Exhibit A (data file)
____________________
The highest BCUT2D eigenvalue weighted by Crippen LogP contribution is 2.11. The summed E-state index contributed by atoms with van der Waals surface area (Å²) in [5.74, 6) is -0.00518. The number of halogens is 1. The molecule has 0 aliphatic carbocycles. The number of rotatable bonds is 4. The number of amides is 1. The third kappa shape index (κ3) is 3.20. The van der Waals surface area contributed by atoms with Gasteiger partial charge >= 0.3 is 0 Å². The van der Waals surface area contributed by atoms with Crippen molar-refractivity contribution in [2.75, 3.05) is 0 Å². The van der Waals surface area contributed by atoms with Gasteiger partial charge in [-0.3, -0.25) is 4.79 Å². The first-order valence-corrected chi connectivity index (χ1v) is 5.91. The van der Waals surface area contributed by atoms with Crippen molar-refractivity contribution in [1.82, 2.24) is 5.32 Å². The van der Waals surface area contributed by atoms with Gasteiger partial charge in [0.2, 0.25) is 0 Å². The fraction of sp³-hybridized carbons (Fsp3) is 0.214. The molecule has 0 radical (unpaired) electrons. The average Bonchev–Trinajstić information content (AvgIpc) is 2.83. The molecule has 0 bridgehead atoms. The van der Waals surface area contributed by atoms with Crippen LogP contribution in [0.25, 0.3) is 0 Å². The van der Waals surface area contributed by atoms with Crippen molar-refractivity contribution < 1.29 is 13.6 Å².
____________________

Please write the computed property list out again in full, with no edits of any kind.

The highest BCUT2D eigenvalue weighted by Crippen LogP contribution is 2.11. The summed E-state index contributed by atoms with van der Waals surface area (Å²) in [5.74, 6) is -0.00518. The number of halogens is 1. The molecule has 0 aliphatic carbocycles. The number of rotatable bonds is 4. The number of amides is 1. The third kappa shape index (κ3) is 3.20. The van der Waals surface area contributed by atoms with Gasteiger partial charge >= 0.3 is 0 Å². The van der Waals surface area contributed by atoms with Crippen molar-refractivity contribution in [2.75, 3.05) is 0 Å². The van der Waals surface area contributed by atoms with Gasteiger partial charge in [-0.3, -0.25) is 4.79 Å². The first-order valence-corrected chi connectivity index (χ1v) is 5.91. The van der Waals surface area contributed by atoms with Crippen molar-refractivity contribution in [1.82, 2.24) is 5.32 Å². The van der Waals surface area contributed by atoms with Gasteiger partial charge in [0.2, 0.25) is 0 Å². The fraction of sp³-hybridized carbons (Fsp3) is 0.214. The molecule has 0 radical (unpaired) electrons. The average Bonchev–Trinajstić information content (AvgIpc) is 2.83. The molecule has 0 bridgehead atoms. The van der Waals surface area contributed by atoms with Crippen LogP contribution in [0.25, 0.3) is 0 Å². The van der Waals surface area contributed by atoms with Crippen molar-refractivity contribution < 1.29 is 13.6 Å².